Flags pulled

Homecoming traditions shouldn’t change


Students at Black River Falls High School face a whirl of emotions as Powderpuff football and men’s volleyball have switched to coed kickball and coed volleyball. 

Powderpuff should be brought back because when the decision was made traditions were not considered, the sport is no more dangerous than others, and it doesn’t promote student voice and choice. 

For years, students would spend the Sunday of homecoming week decorating hallways or entryways as a class, watching the men’s team play volleyball and the girls play flag football. Traditions are important to maintain, and this tradition has always been a swap of the main fall mens’ and womens’ sports. It gives them the opportunity to try each other’s sport with a high-energy crowd of students. 

This year concerns about womens’ physical health have been a large reason to see change.  On the flip side of that argument, each student decides whether or not he or she wants to participate in the spirit activities and games that happen on homecoming Sunday. The concern is injury and students understand that concern; however, they want to participate in what is fun for them, which isn’t a game students only play in gym class. 

The concern for health can be brought a step further as staff want to bring back a tradition of bed races. Bed races are an event in which each class builds a bed out of bicycle tires and an old bed frame. A pair of students are pushed by other students on an unsafely built bed bike down a road unsure of when they are stopping, potentially flying off. While this was okayed to bring back, the opportunity for girls to run on the football field and play flag football was taken away because it could injure them.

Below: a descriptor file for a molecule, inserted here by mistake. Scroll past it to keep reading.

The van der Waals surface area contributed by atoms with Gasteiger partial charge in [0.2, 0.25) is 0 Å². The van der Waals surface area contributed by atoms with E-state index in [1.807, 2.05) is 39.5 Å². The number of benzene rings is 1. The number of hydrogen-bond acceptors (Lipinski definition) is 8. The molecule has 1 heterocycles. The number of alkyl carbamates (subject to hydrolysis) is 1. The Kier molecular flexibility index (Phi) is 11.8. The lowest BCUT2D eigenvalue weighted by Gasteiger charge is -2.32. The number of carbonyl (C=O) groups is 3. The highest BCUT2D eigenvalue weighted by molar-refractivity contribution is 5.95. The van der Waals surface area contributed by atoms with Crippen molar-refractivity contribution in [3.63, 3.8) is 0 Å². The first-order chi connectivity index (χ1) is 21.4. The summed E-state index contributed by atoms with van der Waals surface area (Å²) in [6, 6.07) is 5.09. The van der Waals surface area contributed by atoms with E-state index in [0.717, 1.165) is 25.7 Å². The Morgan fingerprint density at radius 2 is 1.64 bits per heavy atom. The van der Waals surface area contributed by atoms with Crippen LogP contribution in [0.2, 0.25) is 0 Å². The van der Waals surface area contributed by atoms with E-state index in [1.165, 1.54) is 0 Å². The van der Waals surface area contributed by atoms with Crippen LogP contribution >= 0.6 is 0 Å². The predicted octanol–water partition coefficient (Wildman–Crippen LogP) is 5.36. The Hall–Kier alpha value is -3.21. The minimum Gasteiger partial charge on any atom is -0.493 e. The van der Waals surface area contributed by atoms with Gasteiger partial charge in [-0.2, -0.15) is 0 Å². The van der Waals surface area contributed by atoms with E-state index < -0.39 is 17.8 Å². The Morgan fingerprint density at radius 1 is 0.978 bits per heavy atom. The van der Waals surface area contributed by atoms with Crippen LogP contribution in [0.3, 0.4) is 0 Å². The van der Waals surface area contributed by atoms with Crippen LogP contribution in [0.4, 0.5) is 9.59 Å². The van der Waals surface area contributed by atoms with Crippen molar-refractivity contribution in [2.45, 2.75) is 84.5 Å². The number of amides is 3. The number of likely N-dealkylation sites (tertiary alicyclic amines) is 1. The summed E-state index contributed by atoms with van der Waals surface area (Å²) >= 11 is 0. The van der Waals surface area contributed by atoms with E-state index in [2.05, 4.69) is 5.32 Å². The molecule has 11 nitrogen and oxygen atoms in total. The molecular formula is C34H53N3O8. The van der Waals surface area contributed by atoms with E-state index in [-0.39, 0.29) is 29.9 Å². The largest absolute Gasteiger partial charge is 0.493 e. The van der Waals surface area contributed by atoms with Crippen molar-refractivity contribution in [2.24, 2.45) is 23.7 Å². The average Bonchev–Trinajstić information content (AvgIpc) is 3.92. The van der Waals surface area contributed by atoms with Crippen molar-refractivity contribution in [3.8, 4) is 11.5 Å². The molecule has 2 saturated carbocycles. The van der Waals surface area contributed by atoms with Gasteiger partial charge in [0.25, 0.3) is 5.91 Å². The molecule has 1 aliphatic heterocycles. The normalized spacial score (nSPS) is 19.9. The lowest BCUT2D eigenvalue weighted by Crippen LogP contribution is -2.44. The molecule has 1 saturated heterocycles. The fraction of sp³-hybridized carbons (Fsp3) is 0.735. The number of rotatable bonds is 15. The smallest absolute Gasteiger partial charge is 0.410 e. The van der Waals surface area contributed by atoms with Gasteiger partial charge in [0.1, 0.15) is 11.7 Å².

In the face of COVID,  flag football is a sport with little contact that students enjoy participating in and others enjoy watching. Our football players participate as coaches for the girls’ teams just as the girls do for volleyball. Each participant whether watching, playing or coaching is excited about the events and brings the energy we look for at other sporting events. 

Another reason given to cancel flag football is the contact with COVID. Flag football means touching the flag on someone, not entirely tackling them like the football players are currently doing. The students playing flag football would be masked, unlike the boys who are playing against people from other schools. As well, what’s the difference in contact between the football the girls are using vs. the football the boys are using. Each ball is being placed into different players’ hands no matter which way the game is being played, tackle or flag. 

Christa Green and Christopher Harrington of the Michigan Virtual Learning Research Institute say that when you give students a choice you are giving them a voice, but it requires a “leap of faith,” which can be a difficult step for teachers to take. When you empower students to make decisions for themselves you are giving students ownership of their learning and their activities in school.   

The administration wants to implement students’ voice and choice to help improve their engagement in the classroom and involvement in extracurricular activities like sports, music art, and spirit week events. Each of these examples helps students stay engaged and help them look forward to school. The decision to take away flag football was a disservice to students, not taking into consideration how they feel about the topic. 

Overall, it’s the students’ homecoming. For the seniors, it’s their last chance to come together with their classmates in the light of homecoming events and the spirit that’s brought forth with it. This year’s schedule of events will see a lack of participation due to the new events taking place. Traditions are important. Student voice is important. Taking that away from students takes away the excitement surrounding the topic.